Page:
Following remand for that purpose, and after the parties conducted discovery, the trial court denied the County Employees' motion for summary judgment. In so doing, it determined that the County Employees' duties relevant to this action were ministerial in nature, thus subjecting them to personal liability for negligence. However, in a later order, the trial court found former OCGA § 4-8-30 to be constitutional and again dismissed each claim against the County Employees in their individual capacities.

         Here, we treat the order of dismissal in favor of the County Employees as a ruling on a motion for summary judgment. We do so because, although the trial court dismissed the suit based on assertions in the pleadings of Lowndes County and the County Employees regarding the effect of former OCGA § 4-8-30, it would not have reached that question had it granted the County Employees' motion for summary judgment. Such motion, in the first instance, prompted the trial court to consider matters outside the pleadings, including depositions given by Wyno and each of the County Employees relevant to the question of whether the duties imposed by the Lowndes County Animal Control Ordinance were discretionary or ministerial in nature. See Johnson v. RLI Ins. Co., 288 Ga. 309, 310 (704 S.E.2d 173) (2010).

         2. Official Immunity for Ministerial and Discretionary Acts

         Whether a public employee is afforded immunity is governed in part by whether the act in question is ministerial or discretionary. As this Court has previously discussed,

[U]nder the English common law, although the government was cloaked with sovereign or governmental immunity, public officials and employees were personally liable for torts they committed in the performance of their duties. However, over the years in this country the trend has been in the opposite direction. As a result, there has developed what has become known as qualified immunity or official immunity for public officials and employees. The doctrine of official immunity, developed primarily in Georgia through case law, provides that while a public officer or employee may be personally liable for his negligent ministerial acts, he may not be held liable for his discretionary acts unless such acts are willful, wanton, or outside the scope of his authority.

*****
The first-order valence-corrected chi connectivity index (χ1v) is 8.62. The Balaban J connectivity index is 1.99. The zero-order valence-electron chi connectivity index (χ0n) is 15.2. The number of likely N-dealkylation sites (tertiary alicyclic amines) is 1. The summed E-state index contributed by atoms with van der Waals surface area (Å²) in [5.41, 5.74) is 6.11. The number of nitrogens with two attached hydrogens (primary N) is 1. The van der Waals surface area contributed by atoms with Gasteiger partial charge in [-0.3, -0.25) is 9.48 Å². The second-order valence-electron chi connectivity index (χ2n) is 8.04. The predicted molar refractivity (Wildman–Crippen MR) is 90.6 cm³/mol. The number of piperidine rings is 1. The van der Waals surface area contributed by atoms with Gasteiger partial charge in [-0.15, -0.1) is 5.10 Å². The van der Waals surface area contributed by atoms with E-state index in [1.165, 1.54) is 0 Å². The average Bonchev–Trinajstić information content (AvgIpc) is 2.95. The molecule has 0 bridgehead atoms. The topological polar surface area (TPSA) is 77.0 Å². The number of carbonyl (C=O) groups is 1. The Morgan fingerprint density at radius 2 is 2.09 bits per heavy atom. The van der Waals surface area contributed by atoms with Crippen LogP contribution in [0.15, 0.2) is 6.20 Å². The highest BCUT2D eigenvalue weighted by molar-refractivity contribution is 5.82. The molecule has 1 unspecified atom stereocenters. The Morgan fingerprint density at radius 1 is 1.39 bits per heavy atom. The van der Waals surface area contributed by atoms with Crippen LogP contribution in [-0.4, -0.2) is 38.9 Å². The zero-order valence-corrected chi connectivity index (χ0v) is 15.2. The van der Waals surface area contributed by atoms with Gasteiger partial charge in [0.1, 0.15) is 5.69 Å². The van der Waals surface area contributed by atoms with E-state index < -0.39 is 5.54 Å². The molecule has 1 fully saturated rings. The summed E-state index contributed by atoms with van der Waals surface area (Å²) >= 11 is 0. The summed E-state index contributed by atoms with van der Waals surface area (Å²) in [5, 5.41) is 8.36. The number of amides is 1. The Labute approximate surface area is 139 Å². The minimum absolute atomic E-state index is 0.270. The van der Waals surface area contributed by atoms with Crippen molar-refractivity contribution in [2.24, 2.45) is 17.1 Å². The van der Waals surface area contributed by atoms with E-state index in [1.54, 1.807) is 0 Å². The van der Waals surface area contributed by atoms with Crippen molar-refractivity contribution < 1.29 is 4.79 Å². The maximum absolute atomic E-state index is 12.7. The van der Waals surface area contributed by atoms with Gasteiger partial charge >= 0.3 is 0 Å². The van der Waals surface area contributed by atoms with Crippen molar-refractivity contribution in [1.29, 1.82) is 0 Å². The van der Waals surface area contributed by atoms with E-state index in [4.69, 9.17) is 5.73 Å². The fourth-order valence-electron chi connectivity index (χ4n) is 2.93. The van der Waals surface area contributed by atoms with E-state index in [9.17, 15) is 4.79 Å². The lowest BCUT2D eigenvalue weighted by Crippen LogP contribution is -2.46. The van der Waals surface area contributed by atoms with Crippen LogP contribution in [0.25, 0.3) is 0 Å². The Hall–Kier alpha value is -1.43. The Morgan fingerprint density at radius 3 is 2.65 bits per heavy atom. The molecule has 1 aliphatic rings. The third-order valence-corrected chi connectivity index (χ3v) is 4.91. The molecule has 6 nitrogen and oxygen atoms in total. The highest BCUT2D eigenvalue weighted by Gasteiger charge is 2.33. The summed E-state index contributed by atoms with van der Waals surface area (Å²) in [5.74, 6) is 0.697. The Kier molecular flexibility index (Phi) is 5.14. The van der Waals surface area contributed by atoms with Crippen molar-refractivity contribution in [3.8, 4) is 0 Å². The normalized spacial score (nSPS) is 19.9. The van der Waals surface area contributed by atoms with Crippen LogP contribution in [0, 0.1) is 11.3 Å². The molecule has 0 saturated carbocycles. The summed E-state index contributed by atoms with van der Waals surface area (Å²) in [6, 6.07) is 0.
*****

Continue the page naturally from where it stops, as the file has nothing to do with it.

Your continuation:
(Citations omitted). Gilbert v. Richardson, 264 Ga. 744, 752 (6) (452 S.E.2d 476) (1994).

         On November 6, 1990, the people of Georgia ratified an amendment to the 1983 Constitution which incorporated the concept of official immunity for discretionary and ministerial acts and provided the General Assembly with a means of varying that immunity by legislative act. The resulting provision, Article I, Section II, Paragraph IX (d), provides that

Except as specifically provided by the General Assembly in a State Tort Claims Act, all officers and employees of the state or its departments and agencies[2] may be subject to suit and may be liable for injuries and damages caused by the negligent performance of, or negligent failure to perform, their ministerial functions and may be liable for injuries and damages if they act with actual malice or with actual intent to cause injury in the performance of their official functions. Except as provided in this subparagraph, officers and employees of the state or its departments and agencies shall not be subject to suit or liability, and no judgment shall be entered against them, for the performance or nonperformance of their official functions. The provisions of this subparagraph shall not be waived.

         That provision took effect in 1991, and "[w]ith passage of the 1991 amendment, the immunity enjoyed by public officers and employees was made part of the State Constitution." Gilbert, 264 Ga. at 752 (6). Such immunity, as we have previously held, "looks a lot like" the body of decisional law on official immunity that predated the 1991 ...